I'm writing an essay and I'm comparing a speaker's work to a writers work. My transition is "Edwards was not the only (insert word) that spread his Puritan beliefs in his works. Anne Bradstreet illustrates the Puritans' plainness..." At the moment I have "literary figure" written, but I'm wondering if there is a better word for it.

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    Christians generally refer to a person who pronounces a sermon to a congregation as a "preacher", not a "lector"; a "lector" is usually the person who reads the Biblical verses appointed for the occasion. – StoneyB on hiatus Jan 28 '17 at 18:32
  • @StoneyB ok, but do you have a word that refers to both a speaker and writer is what I am asking. – cbeen Jan 28 '17 at 18:36
  • Is the word "apologist" applicable to Puritans? ("Apologist" has a technical meaning of "a person who writes or speaks in [defense] of a belief, a cause, or a person's life.") – Jasper Jan 28 '17 at 18:43
  • Were both of these people "evangelists"? – Jasper Jan 28 '17 at 18:46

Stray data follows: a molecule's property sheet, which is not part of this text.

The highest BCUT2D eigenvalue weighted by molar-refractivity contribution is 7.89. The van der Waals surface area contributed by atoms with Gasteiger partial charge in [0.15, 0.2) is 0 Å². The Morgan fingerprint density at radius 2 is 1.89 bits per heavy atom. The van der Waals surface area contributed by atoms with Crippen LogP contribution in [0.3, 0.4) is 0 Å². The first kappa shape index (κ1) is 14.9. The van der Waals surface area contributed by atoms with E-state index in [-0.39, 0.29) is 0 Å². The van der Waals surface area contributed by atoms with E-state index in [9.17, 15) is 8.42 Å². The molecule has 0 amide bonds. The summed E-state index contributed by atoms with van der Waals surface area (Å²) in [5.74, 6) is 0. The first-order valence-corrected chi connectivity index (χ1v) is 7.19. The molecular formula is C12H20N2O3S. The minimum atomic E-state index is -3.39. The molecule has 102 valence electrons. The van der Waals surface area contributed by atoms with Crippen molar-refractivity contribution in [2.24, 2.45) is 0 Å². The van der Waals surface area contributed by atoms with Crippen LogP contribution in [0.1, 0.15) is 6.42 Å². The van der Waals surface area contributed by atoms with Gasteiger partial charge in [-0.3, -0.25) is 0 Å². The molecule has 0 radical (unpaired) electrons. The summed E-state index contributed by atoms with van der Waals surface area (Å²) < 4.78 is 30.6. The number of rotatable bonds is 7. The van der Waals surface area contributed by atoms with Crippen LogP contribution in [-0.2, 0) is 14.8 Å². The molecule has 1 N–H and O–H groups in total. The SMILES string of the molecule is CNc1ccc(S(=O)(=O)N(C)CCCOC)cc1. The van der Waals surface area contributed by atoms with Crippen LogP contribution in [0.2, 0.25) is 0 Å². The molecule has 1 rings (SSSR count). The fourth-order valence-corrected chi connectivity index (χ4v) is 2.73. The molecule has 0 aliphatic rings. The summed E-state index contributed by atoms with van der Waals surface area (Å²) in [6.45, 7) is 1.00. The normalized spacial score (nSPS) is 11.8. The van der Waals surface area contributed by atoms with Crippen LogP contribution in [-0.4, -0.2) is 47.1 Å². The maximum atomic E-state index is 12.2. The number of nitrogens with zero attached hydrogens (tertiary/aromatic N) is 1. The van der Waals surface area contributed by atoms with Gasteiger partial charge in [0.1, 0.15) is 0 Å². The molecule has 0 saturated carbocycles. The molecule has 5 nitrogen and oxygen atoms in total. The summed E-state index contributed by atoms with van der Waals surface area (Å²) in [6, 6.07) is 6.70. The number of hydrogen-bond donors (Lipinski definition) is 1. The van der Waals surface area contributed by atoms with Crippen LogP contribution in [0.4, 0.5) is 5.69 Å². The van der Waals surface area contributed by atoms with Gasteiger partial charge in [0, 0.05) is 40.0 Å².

• You could use proponent - it means, loosely "someone who argues for or advocates something". – stangdon Jan 28 '17 at 21:09

Edwards was not the only proselytizer that spread his Puritan beliefs through his works.

One who seeks to convert people to his or her beliefs.

Perhaps writings is better than works...Just a thought.

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    "Works" has an awkward (unintended) double meaning in this sentence. Besides meaning "things you say or write", it also means "all the things you do or achieve". The Puritans were heavily influenced by Calvinism. Calvinism opposed the Catholic idea that "good works" could help a person achieve "salvation". – Jasper Jan 28 '17 at 18:54
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    Works should be avoided, for the reason given by @Jasper; but writings excludes Edwards' speech to auditors, which seems to contradict what OP is looking for. How about 'words'? – StoneyB on hiatus Jan 28 '17 at 19:49
  • They were probably sermons, then. – Lambie Jan 30 '17 at 17:25

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